How Are We Doing: The Economics of a Pandemic

Posted August 25, 2020 at 5:08 am by

Coun­ty Audi­tor F. Milene Hen­ley on the County’s eco­nom­ic con­di­tion through the 2nd quar­ter of 2020…

I like hor­ror films. I enjoy them, know­ing that they’re not real.  Mon­sters can’t real­ly hurt you, and zom­bies don’t real­ly exist.

Right now, I feel like I’m liv­ing in a real-life hor­ror film, one about a glob­al pan­dem­ic with no end in sight.  But I’m not enjoy­ing this one, because it’s all too real.

Part of the thrill of hor­ror films is the sus­pense – not know­ing what is going to hap­pen, or when. That is cer­tain­ly true of the sto­ry we’re liv­ing now.  For exam­ple, the Coun­ty pro­ject­ed a rapid fall into a reces­sion, as busi­ness­es were forced to shut down and employ­ees were unable to work.  With reces­sion would come a fall in gov­ern­ment rev­enues, as the eco­nom­ic activ­i­ties that pro­duce gov­ern­ment rev­enue fell. 

Yet to date, the fall has not been so deep or so broad as we expect­ed.  Sales tax rev­enue dropped, as expect­ed, dri­ven large­ly by the pro­hi­bi­tion on nonessen­tial trav­el into the coun­ty.  Pro­jec­tions of year-end sales tax rev­enue have been drop­ping month­ly, the cur­rent pro­jec­tion being that the Coun­ty will achieve 87% of bud­get­ed over­all sales tax rev­enue and only 50% of bud­get­ed lodg­ing tax rev­enue.  Will that turn around in the third quar­ter, since accom­mo­da­tions began to be per­mit­ted, at 50% of occu­pan­cy, in mid-June?  Or will the cumu­la­tive effects of ongo­ing busi­ness clo­sures and unem­ploy­ment off­set the gains in tourism and con­tin­ue the down­ward trend?  Ah, the suspense.

In oth­er rev­enues, reviews are mixed.  Prop­er­ty tax is plod­ding along at its usu­al, reli­able pace.  Not so with inter­est earn­ings, how­ev­er.  All of the County’s high­er-pay­ing secu­ri­ties have been called, and what is avail­able on the mar­ket yields lit­tle return.  The cur­rent rate with the state-run Local Gov­ern­ment invest­ment Pool is just .26%.  Inter­est earn­ings have nose­dived as a result.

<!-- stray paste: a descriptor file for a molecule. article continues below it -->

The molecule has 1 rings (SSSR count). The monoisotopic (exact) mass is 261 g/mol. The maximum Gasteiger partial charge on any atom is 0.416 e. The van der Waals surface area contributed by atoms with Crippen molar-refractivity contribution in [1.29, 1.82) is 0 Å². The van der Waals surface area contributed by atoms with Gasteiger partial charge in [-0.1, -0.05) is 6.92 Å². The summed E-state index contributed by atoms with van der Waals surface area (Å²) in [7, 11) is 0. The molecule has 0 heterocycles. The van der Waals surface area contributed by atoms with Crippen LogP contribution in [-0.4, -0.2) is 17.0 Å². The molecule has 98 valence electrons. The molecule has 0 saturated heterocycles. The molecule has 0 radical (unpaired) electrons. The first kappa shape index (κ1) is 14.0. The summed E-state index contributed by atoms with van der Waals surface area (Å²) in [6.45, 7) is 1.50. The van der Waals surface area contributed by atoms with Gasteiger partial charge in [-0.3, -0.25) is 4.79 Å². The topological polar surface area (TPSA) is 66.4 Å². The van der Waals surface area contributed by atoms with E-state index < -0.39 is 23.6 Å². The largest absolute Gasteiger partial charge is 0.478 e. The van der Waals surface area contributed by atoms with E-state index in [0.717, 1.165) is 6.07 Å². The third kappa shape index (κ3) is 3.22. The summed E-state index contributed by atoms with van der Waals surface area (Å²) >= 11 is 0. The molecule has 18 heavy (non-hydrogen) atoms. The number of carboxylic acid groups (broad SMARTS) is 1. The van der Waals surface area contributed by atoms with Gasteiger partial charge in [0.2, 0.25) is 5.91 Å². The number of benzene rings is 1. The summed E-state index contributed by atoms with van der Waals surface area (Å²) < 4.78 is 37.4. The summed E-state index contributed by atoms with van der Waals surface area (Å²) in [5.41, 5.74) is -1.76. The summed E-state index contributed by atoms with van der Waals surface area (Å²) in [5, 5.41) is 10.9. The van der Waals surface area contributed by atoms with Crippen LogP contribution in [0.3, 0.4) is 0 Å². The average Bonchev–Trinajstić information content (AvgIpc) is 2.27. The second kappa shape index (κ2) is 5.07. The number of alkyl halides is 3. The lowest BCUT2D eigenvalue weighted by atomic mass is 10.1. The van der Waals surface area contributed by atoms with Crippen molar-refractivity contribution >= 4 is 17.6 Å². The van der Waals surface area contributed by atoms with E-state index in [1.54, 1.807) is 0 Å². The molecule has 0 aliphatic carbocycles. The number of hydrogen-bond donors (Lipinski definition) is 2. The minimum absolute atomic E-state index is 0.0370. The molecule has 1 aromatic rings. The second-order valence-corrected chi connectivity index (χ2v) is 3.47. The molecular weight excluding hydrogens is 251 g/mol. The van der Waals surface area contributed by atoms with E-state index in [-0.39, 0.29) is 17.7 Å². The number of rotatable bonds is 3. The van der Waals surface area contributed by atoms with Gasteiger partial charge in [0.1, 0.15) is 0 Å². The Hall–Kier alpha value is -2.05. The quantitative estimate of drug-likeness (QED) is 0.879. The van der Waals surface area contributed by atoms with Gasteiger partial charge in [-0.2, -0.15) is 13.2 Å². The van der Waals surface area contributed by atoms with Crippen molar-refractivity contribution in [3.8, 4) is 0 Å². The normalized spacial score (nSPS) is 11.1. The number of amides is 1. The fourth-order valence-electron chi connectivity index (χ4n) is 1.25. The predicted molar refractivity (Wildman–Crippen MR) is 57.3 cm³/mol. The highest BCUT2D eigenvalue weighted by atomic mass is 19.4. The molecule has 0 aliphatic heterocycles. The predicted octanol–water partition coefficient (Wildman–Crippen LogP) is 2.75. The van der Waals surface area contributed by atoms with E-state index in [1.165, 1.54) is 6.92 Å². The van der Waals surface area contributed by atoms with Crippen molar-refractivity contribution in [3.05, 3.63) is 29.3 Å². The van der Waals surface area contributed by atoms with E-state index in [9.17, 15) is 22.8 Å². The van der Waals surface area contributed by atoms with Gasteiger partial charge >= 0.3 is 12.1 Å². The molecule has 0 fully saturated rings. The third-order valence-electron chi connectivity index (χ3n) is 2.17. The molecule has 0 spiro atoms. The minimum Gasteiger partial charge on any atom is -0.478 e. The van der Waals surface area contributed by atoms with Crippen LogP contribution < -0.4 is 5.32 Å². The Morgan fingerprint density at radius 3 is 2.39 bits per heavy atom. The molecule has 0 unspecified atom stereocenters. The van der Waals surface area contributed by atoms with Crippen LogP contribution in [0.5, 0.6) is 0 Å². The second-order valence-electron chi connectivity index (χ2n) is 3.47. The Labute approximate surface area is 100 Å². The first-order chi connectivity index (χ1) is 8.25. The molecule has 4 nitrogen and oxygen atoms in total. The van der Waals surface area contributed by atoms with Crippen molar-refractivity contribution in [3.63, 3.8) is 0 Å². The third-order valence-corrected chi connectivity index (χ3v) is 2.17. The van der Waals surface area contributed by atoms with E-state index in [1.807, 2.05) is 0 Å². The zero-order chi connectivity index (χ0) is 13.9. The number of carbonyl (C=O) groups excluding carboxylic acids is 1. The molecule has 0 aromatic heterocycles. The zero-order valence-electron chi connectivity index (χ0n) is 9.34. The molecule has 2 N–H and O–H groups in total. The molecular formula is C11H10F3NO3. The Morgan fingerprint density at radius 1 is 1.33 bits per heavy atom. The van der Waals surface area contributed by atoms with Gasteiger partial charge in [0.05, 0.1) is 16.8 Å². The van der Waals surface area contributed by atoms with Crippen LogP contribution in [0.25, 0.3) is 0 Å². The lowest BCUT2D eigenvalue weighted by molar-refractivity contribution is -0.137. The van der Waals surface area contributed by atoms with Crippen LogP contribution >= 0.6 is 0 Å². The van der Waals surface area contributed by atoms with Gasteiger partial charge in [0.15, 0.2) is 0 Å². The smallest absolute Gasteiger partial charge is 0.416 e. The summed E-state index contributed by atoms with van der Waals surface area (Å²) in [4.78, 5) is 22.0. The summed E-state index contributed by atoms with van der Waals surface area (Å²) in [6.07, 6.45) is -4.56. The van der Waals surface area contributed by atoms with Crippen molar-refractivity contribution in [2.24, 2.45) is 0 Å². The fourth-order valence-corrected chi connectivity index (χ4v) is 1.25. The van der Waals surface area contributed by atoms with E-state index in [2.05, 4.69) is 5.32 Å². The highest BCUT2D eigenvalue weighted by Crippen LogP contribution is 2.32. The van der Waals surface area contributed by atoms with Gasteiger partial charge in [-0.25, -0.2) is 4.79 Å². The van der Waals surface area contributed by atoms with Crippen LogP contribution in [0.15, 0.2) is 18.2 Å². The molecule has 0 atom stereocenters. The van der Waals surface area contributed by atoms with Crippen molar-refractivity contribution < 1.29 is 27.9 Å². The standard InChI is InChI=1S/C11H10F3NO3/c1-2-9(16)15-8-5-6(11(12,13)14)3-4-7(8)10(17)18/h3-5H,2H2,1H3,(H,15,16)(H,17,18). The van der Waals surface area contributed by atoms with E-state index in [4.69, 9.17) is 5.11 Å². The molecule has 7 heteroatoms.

And then the plot twist: The Land Bank had its best month ever in July, and 2020 may turn out to be its best year ever.  In addi­tion to real prop­er­ty sales, real prop­er­ty devel­op­ment is con­tin­u­ing at a bet­ter pace than the Coun­ty expect­ed.  Per­mit­ting and plan­ning rev­enue won’t have its the best year ever, but is like­ly to beat bud­get.  Is it true that urban dwellers are buy­ing prop­er­ty in rur­al areas to escape this and future pan­demics?  Will real prop­er­ty trans­ac­tions save the Coun­ty from the pan­dem­ic-led recession?

Or is the worst yet to come? There’s no doubt that stop­gap mea­sures by the fed­er­al and state gov­ern­ments, includ­ing grants and loans and unem­ploy­ment ben­e­fits, have slowed the reces­sion by prop­ping up gov­ern­ment, busi­ness­es, and indi­vid­u­als.  Those mea­sures will not last for­ev­er.  Even­tu­al­ly, we will have the tools to defeat the virus, the tiny mon­ster in this real-life hor­ror film.  The hope is that life will then return to a pre-virus nor­mal.  But the dam­age done to the econ­o­my will not be healed instant­ly. Some busi­ness­es will close, unable to sus­tain long peri­ods of clo­sure or reduced rev­enue.  Some jobs will go away for­ev­er.  Unem­ploy­ment ben­e­fits will be reduced and even­tu­al­ly end, and FedEx planes full of Ama­zon box­es will stop coming. 

The chal­lenge now is to antic­i­pate what’s going to hap­pen in 2021.  It seems like­ly that this real-life movie will have a sequel.  I already don’t like it.

Milene Hen­ley,
San Juan Coun­ty Auditor

 

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